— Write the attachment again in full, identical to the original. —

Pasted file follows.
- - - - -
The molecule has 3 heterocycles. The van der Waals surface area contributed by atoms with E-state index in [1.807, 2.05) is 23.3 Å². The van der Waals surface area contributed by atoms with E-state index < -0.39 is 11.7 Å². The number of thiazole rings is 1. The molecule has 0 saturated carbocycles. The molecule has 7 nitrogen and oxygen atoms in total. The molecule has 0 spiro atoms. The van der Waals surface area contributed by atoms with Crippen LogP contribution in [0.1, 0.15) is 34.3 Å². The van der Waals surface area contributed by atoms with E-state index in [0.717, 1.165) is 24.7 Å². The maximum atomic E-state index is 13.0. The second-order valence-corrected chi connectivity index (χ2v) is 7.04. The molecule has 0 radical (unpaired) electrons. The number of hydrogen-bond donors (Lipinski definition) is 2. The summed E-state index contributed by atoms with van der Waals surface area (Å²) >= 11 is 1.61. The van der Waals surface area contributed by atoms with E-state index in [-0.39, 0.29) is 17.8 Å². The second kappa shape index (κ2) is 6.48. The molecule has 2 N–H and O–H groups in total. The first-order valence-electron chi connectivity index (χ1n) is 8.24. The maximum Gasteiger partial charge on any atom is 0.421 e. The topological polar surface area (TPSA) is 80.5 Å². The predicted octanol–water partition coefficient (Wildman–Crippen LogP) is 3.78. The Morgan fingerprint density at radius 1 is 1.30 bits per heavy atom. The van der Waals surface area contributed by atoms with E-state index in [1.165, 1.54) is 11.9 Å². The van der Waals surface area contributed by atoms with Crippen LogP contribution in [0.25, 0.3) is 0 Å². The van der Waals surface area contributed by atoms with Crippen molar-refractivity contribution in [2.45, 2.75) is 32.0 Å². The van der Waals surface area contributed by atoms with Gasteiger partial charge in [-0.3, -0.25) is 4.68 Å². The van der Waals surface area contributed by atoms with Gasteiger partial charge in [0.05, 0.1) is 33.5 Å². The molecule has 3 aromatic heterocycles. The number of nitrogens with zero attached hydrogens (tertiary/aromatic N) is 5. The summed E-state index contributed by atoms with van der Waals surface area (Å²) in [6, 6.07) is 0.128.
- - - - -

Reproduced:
The molecule has 3 heterocycles. The van der Waals surface area contributed by atoms with E-state index in [1.807, 2.05) is 23.3 Å². The van der Waals surface area contributed by atoms with E-state index < -0.39 is 11.7 Å². The number of thiazole rings is 1. The molecule has 0 saturated carbocycles. The molecule has 7 nitrogen and oxygen atoms in total. The molecule has 0 spiro atoms. The van der Waals surface area contributed by atoms with Crippen LogP contribution in [0.1, 0.15) is 34.3 Å². The van der Waals surface area contributed by atoms with E-state index in [0.717, 1.165) is 24.7 Å². The maximum atomic E-state index is 13.0. The second-order valence-corrected chi connectivity index (χ2v) is 7.04. The molecule has 0 radical (unpaired) electrons. The number of hydrogen-bond donors (Lipinski definition) is 2. The summed E-state index contributed by atoms with van der Waals surface area (Å²) >= 11 is 1.61. The van der Waals surface area contributed by atoms with E-state index in [-0.39, 0.29) is 17.8 Å². The second kappa shape index (κ2) is 6.48. The molecule has 2 N–H and O–H groups in total. The first-order valence-electron chi connectivity index (χ1n) is 8.24. The maximum Gasteiger partial charge on any atom is 0.421 e. The topological polar surface area (TPSA) is 80.5 Å². The predicted octanol–water partition coefficient (Wildman–Crippen LogP) is 3.78. The Morgan fingerprint density at radius 1 is 1.30 bits per heavy atom. The van der Waals surface area contributed by atoms with E-state index in [1.165, 1.54) is 11.9 Å². The van der Waals surface area contributed by atoms with Crippen LogP contribution in [0.25, 0.3) is 0 Å². The van der Waals surface area contributed by atoms with Crippen molar-refractivity contribution in [2.45, 2.75) is 32.0 Å². The van der Waals surface area contributed by atoms with Gasteiger partial charge in [-0.3, -0.25) is 4.68 Å². The van der Waals surface area contributed by atoms with Gasteiger partial charge in [0.05, 0.1) is 33.5 Å². The molecule has 3 aromatic heterocycles. The number of nitrogens with zero attached hydrogens (tertiary/aromatic N) is 5. The summed E-state index contributed by atoms with van der Waals surface area (Å²) in [6, 6.07) is 0.128.